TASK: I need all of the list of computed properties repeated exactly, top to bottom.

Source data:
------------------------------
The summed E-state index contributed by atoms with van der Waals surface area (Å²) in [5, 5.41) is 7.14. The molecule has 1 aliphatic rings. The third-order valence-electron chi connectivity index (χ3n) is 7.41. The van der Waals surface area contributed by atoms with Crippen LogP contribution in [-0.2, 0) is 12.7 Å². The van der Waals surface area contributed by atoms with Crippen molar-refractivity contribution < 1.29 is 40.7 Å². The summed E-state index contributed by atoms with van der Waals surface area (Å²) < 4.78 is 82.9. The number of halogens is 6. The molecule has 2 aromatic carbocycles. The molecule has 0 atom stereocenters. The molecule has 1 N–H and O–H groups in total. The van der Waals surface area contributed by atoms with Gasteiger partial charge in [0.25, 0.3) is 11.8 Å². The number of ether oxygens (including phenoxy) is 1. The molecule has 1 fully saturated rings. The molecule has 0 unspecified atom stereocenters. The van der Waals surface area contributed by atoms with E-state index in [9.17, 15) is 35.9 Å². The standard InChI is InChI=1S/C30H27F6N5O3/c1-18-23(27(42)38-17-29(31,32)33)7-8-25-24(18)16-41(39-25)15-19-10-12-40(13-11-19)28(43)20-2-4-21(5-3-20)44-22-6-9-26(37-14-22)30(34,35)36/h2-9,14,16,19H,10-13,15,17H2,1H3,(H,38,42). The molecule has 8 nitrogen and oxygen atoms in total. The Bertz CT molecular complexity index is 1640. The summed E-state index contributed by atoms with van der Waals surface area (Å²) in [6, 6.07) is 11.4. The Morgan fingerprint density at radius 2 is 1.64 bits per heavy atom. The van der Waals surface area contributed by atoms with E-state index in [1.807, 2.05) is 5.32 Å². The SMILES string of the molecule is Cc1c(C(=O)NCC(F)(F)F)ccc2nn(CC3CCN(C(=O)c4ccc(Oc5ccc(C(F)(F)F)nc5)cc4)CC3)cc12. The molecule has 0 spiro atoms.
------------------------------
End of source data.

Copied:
The summed E-state index contributed by atoms with van der Waals surface area (Å²) in [5, 5.41) is 7.14. The molecule has 1 aliphatic rings. The third-order valence-electron chi connectivity index (χ3n) is 7.41. The van der Waals surface area contributed by atoms with Crippen LogP contribution in [-0.2, 0) is 12.7 Å². The van der Waals surface area contributed by atoms with Crippen molar-refractivity contribution < 1.29 is 40.7 Å². The summed E-state index contributed by atoms with van der Waals surface area (Å²) < 4.78 is 82.9. The number of halogens is 6. The molecule has 2 aromatic carbocycles. The molecule has 0 atom stereocenters. The molecule has 1 N–H and O–H groups in total. The van der Waals surface area contributed by atoms with Gasteiger partial charge in [0.25, 0.3) is 11.8 Å². The number of ether oxygens (including phenoxy) is 1. The molecule has 1 fully saturated rings. The molecule has 0 unspecified atom stereocenters. The van der Waals surface area contributed by atoms with E-state index in [9.17, 15) is 35.9 Å². The standard InChI is InChI=1S/C30H27F6N5O3/c1-18-23(27(42)38-17-29(31,32)33)7-8-25-24(18)16-41(39-25)15-19-10-12-40(13-11-19)28(43)20-2-4-21(5-3-20)44-22-6-9-26(37-14-22)30(34,35)36/h2-9,14,16,19H,10-13,15,17H2,1H3,(H,38,42). The molecule has 8 nitrogen and oxygen atoms in total. The Bertz CT molecular complexity index is 1640. The summed E-state index contributed by atoms with van der Waals surface area (Å²) in [6, 6.07) is 11.4. The Morgan fingerprint density at radius 2 is 1.64 bits per heavy atom. The van der Waals surface area contributed by atoms with E-state index in [1.807, 2.05) is 5.32 Å². The SMILES string of the molecule is Cc1c(C(=O)NCC(F)(F)F)ccc2nn(CC3CCN(C(=O)c4ccc(Oc5ccc(C(F)(F)F)nc5)cc4)CC3)cc12. The molecule has 0 spiro atoms.